16 April 2021
A focus on ensuring the cost of delivering council activities is fully recovered is behind the increase in some fees and charges, proposed as part of the current consultation on Masterton District Council’s draft Long-Term Plan.
Costs have increased due to adjustments for inflation, to respond to changes set by central government, and to cover borrowing costs for capital projects associated with the services.
The Council’s revenue and financing policy sets out how it funds expenditure for each service by determining the proportion of funding that will come from rates, and the proportion that will come from user fees and charges.
The proposed fees and charges are set out here.
Among the proposed changes are:
Animal Services (includes dog registrations and impounding fees)
The proposed increases to fees associated with the animal services range from 4-26 per cent, with dog registration fees increasing on average 26 per cent. The increases reflect:
- inflation adjustments
- borrowing costs for the replacement of the animal shelter
- the level of work involved with impounded animals
- the inflationary adjustments that were not passed on last year when the Council chose not to increase dog registration fees as part of our COVID-19 response.
As part of proposed changes, some building consent fees, particularly for residential new dwellings, have been realigned to reflect the type of building work.
Fees for the multi-unit and multi-storey apartments have been changed to reflect the level of processing and the number of inspections.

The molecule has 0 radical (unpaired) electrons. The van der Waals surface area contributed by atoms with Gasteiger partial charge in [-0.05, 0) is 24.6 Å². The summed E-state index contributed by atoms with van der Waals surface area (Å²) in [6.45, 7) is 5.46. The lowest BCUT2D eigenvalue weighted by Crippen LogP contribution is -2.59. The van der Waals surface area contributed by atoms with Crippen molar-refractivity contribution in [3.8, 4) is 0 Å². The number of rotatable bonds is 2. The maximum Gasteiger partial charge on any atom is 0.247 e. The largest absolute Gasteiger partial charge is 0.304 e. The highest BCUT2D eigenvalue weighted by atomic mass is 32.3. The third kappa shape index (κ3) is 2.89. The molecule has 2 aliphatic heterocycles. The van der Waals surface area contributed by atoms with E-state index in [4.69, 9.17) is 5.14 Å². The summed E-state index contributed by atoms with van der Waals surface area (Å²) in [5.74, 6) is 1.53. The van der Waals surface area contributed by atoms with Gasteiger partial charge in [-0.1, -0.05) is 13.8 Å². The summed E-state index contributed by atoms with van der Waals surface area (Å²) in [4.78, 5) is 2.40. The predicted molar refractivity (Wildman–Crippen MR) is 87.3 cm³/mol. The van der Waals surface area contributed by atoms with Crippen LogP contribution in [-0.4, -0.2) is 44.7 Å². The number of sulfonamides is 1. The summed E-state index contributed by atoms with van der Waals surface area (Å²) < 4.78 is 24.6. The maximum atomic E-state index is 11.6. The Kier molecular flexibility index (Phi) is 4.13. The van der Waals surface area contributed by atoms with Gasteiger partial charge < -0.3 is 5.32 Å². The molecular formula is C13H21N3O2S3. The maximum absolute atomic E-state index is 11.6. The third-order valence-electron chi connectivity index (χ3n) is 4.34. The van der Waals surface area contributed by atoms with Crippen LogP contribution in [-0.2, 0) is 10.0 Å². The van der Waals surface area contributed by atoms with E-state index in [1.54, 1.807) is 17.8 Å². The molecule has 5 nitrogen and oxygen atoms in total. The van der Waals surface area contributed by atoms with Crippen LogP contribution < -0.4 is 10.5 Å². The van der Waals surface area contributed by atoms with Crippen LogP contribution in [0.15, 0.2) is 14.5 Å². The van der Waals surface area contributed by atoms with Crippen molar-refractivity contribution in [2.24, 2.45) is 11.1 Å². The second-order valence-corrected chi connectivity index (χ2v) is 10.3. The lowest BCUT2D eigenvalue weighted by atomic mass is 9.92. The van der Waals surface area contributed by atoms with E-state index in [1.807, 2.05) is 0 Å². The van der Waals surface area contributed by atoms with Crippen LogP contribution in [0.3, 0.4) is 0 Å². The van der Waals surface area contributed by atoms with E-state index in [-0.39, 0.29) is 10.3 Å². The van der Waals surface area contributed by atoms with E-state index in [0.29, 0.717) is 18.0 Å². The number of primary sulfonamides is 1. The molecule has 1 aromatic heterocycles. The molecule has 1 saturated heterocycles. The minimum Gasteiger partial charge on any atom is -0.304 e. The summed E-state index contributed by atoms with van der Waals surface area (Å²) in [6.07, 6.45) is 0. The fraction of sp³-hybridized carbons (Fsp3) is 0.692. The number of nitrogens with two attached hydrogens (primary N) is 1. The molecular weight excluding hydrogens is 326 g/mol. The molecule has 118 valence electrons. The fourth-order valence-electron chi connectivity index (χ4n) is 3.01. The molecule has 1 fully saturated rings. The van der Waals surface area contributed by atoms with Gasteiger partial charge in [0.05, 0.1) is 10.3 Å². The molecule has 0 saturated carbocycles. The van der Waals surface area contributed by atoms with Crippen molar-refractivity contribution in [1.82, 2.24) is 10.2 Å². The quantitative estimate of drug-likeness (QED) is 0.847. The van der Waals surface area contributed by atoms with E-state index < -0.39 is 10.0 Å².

The initial swimming pool inspection fee of $36 has been removed as it was not covering the cost of the building compliance officers’ time. The low fee had been used as an incentive in the past but as the three-yearly inspection is a legislative requirement, the Council considers that all pool owners should pay the cost of this service and it should not be subsidised by the ratepayer. The three- yearly pool inspection fee is proposed to be set at $160.
There are small increases proposed for fees relating to our transfer station facilities because the costs of Council disposing of waste to landfill are increasing. If fees were not increased, costs of disposing of residential and commercial waste would have to be subsidised with rates. The Council will also be passing on the increase in the Government’s waste levy, which increases from $10 a tonne to $20 a tonne on 1 July.
Housing for seniors
Rental fees are proposed to increase $2 per week to cover inflation adjustments for the Council’s senior housing stock at Panama Village, Laurent Place, Bodmin Flats, and Truro Flats.
Environmental Health and Licensing
The proposed increases to food premise verification fees better reflect the cost of delivering the service cover inflation adjustments.
No changes are proposed for library fees, parking fees, infrastructure contributions, or concession fees.
Submissions on the proposed fees and charges, and the draft Long-Term Plan, and significance and engagement policy, can be made online here. Hard copies of all documents are available at the Council’s office at 161 Queen Street.
Submissions close at 4pm on 3 May.